For Direct Indexing, there are three levels and there are balance minimums to get access:
- Wealthfront 100 – $100,000 account minimum, invests in the top 100 of the largest US companies and uses the Vanguard Extended Market ETF (VXF) and Vanguard S&P 500 ETF (VOO) to get exposure to the rest.
- Wealthfront 500 – $500,000 account minimum, invests in the top 500 companies and then the VXF to get exposure to the rest.
- Wealthfront 1000 – $1,000,000 account minimum, invests in the top 1,000 in the large cap sector and uses Vanguard Small-Cap ETF (VB) to get the small cap representation
They’ve basically turned your investment account into a mutual fund, for just 0.25% of AUM.
Risk Tolerance & Asset Allocation Tool
It’s pretty simple. It takes a few seconds to answer the 7-question Risk Tolerance questionnaire and it revealed this investment plan: (you can do this yourself without putting any personal information, they don’t ask for or require an email to play with this tool)
Under each category, they list the three leading ETFs. In theory, you could go and buy these allocations directly. If you click on more information, to View Your Plan, this dashboard appears:
Here it is for a Retirement Investment Mix:
You can play around with the Risk Tolerance slider, to see how the allocations change (max is 10), plus see the difference between a Taxable Investment Mix and a Retirement Investment Mix. I really like that the Projected Performance is a spread, versus a single line as it’s often depicted, because it more accurately reflects the data.
As you can see, the investment for the taxable consists of mostly Vanguard funds (VTI ETF, VEA ETF, VWO ETF, and VIG ETF) plus a State Street XLE ETF for “natural resources” and iShares MUB ETF for municipal bonds. If you hover over the choice, they explain why they chose the fund they chose.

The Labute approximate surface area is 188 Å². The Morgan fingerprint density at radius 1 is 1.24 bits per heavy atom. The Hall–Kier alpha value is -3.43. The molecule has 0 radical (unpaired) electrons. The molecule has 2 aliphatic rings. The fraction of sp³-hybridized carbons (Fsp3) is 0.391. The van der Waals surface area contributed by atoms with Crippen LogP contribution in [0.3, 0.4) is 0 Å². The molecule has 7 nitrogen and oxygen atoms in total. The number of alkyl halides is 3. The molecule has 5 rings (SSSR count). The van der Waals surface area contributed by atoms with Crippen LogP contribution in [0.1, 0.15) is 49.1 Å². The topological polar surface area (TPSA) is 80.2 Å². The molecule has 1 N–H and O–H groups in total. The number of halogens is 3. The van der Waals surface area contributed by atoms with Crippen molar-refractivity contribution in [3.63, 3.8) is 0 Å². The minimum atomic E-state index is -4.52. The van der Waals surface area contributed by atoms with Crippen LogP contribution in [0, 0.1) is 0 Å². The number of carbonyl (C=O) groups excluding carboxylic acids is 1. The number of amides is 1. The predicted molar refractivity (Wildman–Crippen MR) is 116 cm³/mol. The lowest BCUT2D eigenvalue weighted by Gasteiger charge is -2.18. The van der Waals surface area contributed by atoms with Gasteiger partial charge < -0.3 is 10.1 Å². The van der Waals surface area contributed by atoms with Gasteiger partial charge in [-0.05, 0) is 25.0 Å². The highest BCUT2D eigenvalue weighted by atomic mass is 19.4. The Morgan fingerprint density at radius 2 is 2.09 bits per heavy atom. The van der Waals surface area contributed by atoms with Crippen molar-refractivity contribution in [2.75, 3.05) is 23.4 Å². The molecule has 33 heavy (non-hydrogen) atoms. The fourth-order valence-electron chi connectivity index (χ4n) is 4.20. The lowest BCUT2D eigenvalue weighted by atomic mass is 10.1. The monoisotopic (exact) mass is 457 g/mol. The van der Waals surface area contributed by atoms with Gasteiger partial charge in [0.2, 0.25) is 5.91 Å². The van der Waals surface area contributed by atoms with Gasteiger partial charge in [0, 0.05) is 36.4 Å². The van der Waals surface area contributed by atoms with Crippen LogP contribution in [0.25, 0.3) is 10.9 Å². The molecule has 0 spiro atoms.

For example, for the State Street XLE, they explain their choice over the two alternatives:
The three leading choices in this category are:
- XLE (State Street Energy Select Sector ETF)
- DJP (iPath Dow Jones-UBS Commodity Index Total Return ETN)
- VDE (Vanguard Energy ETF)
XLE vs. DJP
While both XLE and DJP provide investment exposure to natural resources, XLE has a substantially lower expense ratio. XLE also has much higher trading volume than DJP, making it easier to transition in and out of (as part of a tax-loss harvesting transaction, for example). Lastly, because of the way DJP uses futures contracts, it is vulnerable to an effect known as contango, which can be destructive for long-term investors.
XLE vs. VDE
Both XLE and VDE provide investment exposure to natural resources, with a primary focus on energy. The expense ratios for XLE and VDE are also roughly the same. However, XLE has a significant advantage in trading volume, making it the better default choice for Wealthfront portfolios.
How much does it cost?
Wealthfront doesn’t charge a commission or account maintenance fees, they instead rely on an account management fee. The account management fee is 0.25% of assets but you get the first $10,000 managed free. Wallet Hacks users get the first $15,000 managed free, an extra $5000 compared to their public offer.
This is on top of the fees charged by the underlying ETFs, which average 0.12%.
Why is this better than doing it yourself?
It’s not… if you already do this yourself and don’t mind spending the time. The big trade off is going to be on your time and how much these moves will cost you.
If you’re entirely invested in Vanguard funds (or similar), you can re-balance for free since all fund and ETF trades are free. You still have to remember to rebalance and tax loss harvest.
As I tried to think of drawbacks to their service, the only one I could think of a few. The first is that you can’t own fractional shares so there will be a small amount of uninvested cash in your account. They also keep the projected annual fees as cash in your account.
They also don’t give a discount on the fees for large balances. Whether you invest $10,000 or $1,000,000, the 0.25% fee is the same (technically, the first $10,000 is managed free but you get what I mean).
The last one was whether you agreed with their asset allocation. 7 questions to reach one number that set my allocation seemed… short? Then again, their allocation is based on modern portfolio theory, they have a top notch board, and investing shouldn’t be complicated… so what am I complaining about. 🙂
If you’re using Wealthfront, I’d love to hear about your experience with it!